Many Web 2.0 Traffic Numbers Seem Like Baloney

Today, Rafat Ali posted in his PaidContent.org newsletter that video site Break.com received $21 million in funding. Okay, seems a bit high but maybe it’s true. He then went on to say that the site reports receiving 17 million unique visitors per month. 17 MILLION UNIQUE VISITORS. That caught my attention.

Today, Rafat Ali posted in his PaidContent.org newsletter that video site Break.com received $21 million in funding.  Okay, seems a bit high but maybe it's true.  He then went on to say that the site reports receiving 17 million unique visitors per month.  17        MILLION UNIQUE VISITORS.  That caught my attention.

Thanks to a great article at eBizMBA.com I found the US traffic stats for the top web 2.0 sites on the web.  The information was calculated by Compete, a recognized source for third-party web information:

  1. Myspace:          68,000,000 monthly unique visitors
  2. Wikipedia:        47,000,000 monthly unique visitors
  3. YouTube:          44,000,000 monthly unique visitors
  4. Facebook:         20,000,000 monthly unique visitors
  5. Photobucket:    24,000,000 monthly unique visitors
  6. digg:                 22,000,000 monthly unique visitors
  7. Craigslist:         21,000,000 monthly unique visitors
  8. Topix:               20,000,000 monthly unique visitors
  9. flickr:                18,000,000 monthly unique visitors
  10. TypePad:          6,000,000 monthly unique visitors

Based on these numbers, it seems unlikely to me that Break.com had anywhere near the 17 million unique visitors per month reported in the article.  I've never heard of the site, have you?  How is it that a site we've never heard of is almost the same size as Facebook and 1/3 the size of YouTube.  If it was that big, shouldn't it have raised much more than $21 million?  YouTube was purchased for $1.5 billion.

Looking at these numbers made me curious.  In total, these sites represent 290,000,000 unique visits.  Nielsen NetRatings estimates the digital universe in the US is 66,000,000 people.  This means:

  • Everyone in the US would have to visit about 4.5 of these sites every month.
  • Everyone in the US who uses the Internet would have to visit MySpace at least once per month.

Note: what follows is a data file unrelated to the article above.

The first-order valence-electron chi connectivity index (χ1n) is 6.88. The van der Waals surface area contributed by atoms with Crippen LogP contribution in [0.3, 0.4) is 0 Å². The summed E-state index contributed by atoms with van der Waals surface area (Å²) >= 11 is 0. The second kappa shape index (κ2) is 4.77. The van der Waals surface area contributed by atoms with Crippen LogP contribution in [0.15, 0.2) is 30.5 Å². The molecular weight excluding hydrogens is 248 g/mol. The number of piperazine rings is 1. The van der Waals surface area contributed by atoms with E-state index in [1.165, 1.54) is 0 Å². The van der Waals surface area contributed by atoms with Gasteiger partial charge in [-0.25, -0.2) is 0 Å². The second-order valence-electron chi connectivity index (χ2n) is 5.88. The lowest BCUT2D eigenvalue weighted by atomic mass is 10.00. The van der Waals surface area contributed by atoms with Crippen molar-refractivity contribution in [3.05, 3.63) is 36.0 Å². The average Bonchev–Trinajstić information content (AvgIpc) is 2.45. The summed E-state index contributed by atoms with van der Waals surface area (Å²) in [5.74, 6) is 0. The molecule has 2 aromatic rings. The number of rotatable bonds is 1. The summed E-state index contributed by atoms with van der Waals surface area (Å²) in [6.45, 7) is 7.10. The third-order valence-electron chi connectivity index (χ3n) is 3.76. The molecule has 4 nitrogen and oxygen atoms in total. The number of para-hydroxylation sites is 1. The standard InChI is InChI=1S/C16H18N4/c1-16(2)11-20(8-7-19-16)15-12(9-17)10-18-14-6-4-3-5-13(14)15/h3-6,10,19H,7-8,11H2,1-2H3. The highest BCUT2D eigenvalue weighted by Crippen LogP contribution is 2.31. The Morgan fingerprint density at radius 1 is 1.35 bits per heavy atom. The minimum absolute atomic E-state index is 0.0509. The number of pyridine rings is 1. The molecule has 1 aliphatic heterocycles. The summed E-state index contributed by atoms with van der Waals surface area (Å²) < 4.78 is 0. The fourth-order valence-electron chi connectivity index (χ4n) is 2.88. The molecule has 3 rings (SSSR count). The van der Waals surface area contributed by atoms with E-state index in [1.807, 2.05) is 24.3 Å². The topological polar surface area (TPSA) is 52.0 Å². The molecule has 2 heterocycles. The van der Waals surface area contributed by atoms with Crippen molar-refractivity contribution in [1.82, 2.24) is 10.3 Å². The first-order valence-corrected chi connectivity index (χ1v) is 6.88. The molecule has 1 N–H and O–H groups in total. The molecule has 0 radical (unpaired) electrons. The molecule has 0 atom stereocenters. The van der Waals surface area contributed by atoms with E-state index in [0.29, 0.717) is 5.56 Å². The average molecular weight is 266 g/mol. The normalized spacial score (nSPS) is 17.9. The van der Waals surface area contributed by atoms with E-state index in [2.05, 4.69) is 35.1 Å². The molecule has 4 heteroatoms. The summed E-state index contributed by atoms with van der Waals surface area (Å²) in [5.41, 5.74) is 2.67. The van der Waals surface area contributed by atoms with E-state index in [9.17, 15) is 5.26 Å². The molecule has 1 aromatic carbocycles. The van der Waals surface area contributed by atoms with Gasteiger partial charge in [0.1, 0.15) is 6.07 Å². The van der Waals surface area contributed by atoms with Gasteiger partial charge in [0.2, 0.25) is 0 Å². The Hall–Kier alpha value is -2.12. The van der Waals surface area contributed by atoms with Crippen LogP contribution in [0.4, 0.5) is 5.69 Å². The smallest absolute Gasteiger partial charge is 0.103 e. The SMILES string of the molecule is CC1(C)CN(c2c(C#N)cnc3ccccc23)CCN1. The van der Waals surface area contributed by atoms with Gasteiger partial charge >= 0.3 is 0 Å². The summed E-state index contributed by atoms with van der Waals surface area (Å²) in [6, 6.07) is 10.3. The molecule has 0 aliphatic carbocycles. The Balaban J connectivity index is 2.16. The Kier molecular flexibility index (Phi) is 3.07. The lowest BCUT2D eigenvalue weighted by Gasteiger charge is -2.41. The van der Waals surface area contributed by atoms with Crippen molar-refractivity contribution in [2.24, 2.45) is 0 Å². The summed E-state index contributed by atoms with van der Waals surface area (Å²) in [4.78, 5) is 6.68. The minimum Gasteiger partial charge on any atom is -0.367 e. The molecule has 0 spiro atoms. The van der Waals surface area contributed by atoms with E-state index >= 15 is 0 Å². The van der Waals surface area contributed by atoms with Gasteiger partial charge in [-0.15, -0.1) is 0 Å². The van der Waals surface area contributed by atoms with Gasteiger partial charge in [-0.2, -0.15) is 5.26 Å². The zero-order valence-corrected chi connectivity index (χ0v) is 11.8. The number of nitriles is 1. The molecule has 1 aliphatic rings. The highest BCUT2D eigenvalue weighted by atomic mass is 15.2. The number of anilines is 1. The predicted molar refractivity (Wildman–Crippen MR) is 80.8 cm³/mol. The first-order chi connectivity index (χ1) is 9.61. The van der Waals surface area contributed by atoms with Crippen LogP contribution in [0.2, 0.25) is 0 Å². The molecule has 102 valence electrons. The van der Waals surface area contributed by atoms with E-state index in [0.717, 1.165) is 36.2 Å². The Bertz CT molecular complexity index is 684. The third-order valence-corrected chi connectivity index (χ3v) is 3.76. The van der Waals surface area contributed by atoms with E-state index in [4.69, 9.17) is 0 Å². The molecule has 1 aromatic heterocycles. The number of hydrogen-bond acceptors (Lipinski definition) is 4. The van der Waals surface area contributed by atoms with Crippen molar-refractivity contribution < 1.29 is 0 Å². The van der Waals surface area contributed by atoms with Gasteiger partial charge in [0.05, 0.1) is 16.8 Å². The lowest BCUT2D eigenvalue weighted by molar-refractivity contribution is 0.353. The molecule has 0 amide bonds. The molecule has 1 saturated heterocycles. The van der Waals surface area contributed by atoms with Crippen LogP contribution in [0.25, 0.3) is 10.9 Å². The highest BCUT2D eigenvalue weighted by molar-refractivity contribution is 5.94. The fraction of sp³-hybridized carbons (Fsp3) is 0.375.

• 1/3 of the US digital population would have to visit Digg.

Some of this seems unlikely.  My Mother, Father, Sister, an In-laws use the Web and I know that none of them have ever visited MySpace or Facebook, or Digg.  I've asked many of my tech literate friends about Digg and none of them know about it.

So, what's my point?  The point is that I'd be highly skeptical about any numbers you see reported for sites on the Web.  I believe many of them are highly inflated and that the methodologies of the different third-party reporting companies are not accurate or correlated.  They might have some value as relative measures but even that may not be true.

If you're competing against these companies or starting a new venture, don't use these numbers as yardsticks of success.  They are most likely being manipulated in ways we don't know and you might wrongly conclude your business isn't doing well when it is indeed move right along.

Sol Nasisi
Sol Nasisi: Sol Nasisi is the co-founder and a past president of BestCashCow, an online resource for comprehensive bank rate information. In this capacity, he closely followed rate trends for all savings-related and loan products and the impact of rate fluctuations on the economy. He specifically focused on how rates impact consumers' ability to borrow and save. He also has authored a wee

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Comments

  • Anonymous

    July 13, 2007

    He must have confused unique visitors with unique visits for Break.com. I've seen it happen all of the time.

    I do agree thougho that the Compete numbers seem a bit inflated. I've always wondered how these sites can all pull in so much traffic. Is everyone on the Web 24/7? Maybe they are.

  • Anonymous

    July 13, 2007

    I agree. The web is healthy, but not that healthy. You need to be very skeptical when you see these types of numbers.

  • Anonymous

    July 13, 2007

    Are we being bamboozled into using sites that really are not that well travelled? Aside from the sites themselves, who else would benefit from the inflated stats?

  • Anonymous

    July 13, 2007

    @JCoop The sites benefit enormously in terms of raising capital and getting press. In the early days of the Web, sites trumpeted that they had millions of "hits." Remember that. It is a meangingless, inflated numbers. But everyone was impressed by it and sites used it to raise capital. VCs, investment bankers, etc. all benefit from making sites look bigger and more attractive.

    I'm not saying the Internet isn't real. You just need to be a bit cautious when every site out there reports that it has millions of users per month.

  • Anonymous

    July 13, 2007

    @MassMarketTech I don't know Break.com, but I don't think it gets 17 million unique visitors or 17 million unique visits.

  • johnny rocket

    December 31, 2007

    break definitely does have that traffic - you guys are idiots they buy the traffic not so hard to figure out then they get users who come back its ranked 330 on alexa definitely true - look at vois.com it has 1 million uniques and its 6840 on alexa.com - its a publicly traded company so its stats are public notice

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